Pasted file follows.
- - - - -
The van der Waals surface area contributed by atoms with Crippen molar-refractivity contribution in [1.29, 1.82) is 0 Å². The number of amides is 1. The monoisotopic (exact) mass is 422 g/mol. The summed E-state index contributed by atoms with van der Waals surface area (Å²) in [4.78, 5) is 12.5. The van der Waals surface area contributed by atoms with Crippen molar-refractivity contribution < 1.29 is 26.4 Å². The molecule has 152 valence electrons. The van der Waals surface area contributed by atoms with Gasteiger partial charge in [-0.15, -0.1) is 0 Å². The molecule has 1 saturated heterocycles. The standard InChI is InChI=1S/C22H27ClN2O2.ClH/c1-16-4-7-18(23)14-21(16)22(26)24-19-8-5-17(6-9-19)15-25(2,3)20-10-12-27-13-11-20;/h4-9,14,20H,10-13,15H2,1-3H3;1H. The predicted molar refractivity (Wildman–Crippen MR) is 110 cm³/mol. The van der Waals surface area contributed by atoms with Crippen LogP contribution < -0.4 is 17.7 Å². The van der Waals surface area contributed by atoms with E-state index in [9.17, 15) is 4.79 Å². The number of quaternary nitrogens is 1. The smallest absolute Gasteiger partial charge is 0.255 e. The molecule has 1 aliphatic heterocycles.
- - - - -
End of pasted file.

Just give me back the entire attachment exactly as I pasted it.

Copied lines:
The van der Waals surface area contributed by atoms with Crippen molar-refractivity contribution in [1.29, 1.82) is 0 Å². The number of amides is 1. The monoisotopic (exact) mass is 422 g/mol. The summed E-state index contributed by atoms with van der Waals surface area (Å²) in [4.78, 5) is 12.5. The van der Waals surface area contributed by atoms with Crippen molar-refractivity contribution < 1.29 is 26.4 Å². The molecule has 152 valence electrons. The van der Waals surface area contributed by atoms with Gasteiger partial charge in [-0.15, -0.1) is 0 Å². The molecule has 1 saturated heterocycles. The standard InChI is InChI=1S/C22H27ClN2O2.ClH/c1-16-4-7-18(23)14-21(16)22(26)24-19-8-5-17(6-9-19)15-25(2,3)20-10-12-27-13-11-20;/h4-9,14,20H,10-13,15H2,1-3H3;1H. The predicted molar refractivity (Wildman–Crippen MR) is 110 cm³/mol. The van der Waals surface area contributed by atoms with Crippen LogP contribution < -0.4 is 17.7 Å². The van der Waals surface area contributed by atoms with E-state index in [9.17, 15) is 4.79 Å². The number of quaternary nitrogens is 1. The smallest absolute Gasteiger partial charge is 0.255 e. The molecule has 1 aliphatic heterocycles.